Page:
Gender homophily: In-group citation preferences and the gender disadvantage
Authors: Sifan Zhou, Sen Chai and Richard B. Freeman
Publication: Research Policy
Volume 53, Issue 1, January 2024, 104895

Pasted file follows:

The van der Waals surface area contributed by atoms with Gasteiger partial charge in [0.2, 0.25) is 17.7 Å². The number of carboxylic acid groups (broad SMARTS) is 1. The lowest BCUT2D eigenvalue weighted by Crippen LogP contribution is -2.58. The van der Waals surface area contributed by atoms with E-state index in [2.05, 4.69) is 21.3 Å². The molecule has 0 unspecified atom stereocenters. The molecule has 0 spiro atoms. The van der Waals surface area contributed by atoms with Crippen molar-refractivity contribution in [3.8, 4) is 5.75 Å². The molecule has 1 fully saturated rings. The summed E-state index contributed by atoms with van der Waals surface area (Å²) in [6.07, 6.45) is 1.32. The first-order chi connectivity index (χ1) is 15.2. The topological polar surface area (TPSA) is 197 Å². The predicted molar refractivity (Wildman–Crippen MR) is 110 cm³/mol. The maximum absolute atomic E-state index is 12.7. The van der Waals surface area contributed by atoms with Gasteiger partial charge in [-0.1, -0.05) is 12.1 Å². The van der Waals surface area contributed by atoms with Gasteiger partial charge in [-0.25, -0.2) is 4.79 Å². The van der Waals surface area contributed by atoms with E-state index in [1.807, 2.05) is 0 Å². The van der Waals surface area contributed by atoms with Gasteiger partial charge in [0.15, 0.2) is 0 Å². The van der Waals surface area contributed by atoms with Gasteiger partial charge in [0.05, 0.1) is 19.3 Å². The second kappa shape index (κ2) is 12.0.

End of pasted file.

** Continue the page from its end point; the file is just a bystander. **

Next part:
Based on an extensive sample of articles in the life sciences, we find that gender homophily in forward citations is substantial: compared to men-led articles (i.e., those with men as either the first or last author), women-led articles receive fewer forward citations from subsequent men-led articles and more forward citations from subsequent women-led articles. This occurs across life science fields with varying gender ratios. Forward citations flow differentially to papers led by women versus men for a variety of reasons, including the detailed field and scientific concepts covered in the articles, the journals in which they are published, article length, authors' research experience, and the size of the author team. After accounting for this extensive set of factors, we find some forward citations appear to be driven by gender citation homophily – that is, gender alignment between citing and cited authors. This pattern greatly disadvantages women in fields where they are underrepresented, leading to a gender citation gap, compared to more gender-balanced fields, where the gap is shrinking. We also find that articles written by more recent cohorts of scientists are subject to less gender citation homophily than earlier cohorts. Investigation into potential pathways by which gender citation homophily operates suggests it stems from gendered specialization in research niches and, to a lesser extent, from gender homophily in professional connections among scientists, as opposed to from direct discrimination against unknown authors based on gender inferred from their names. Since gender homophily in citations impedes gender-indifferent knowledge flow in most fields, its adverse impact on science likely includes not only slowing women's careers but also creating a less efficient diffusion of knowledge and recombination of work from earlier papers into newer work.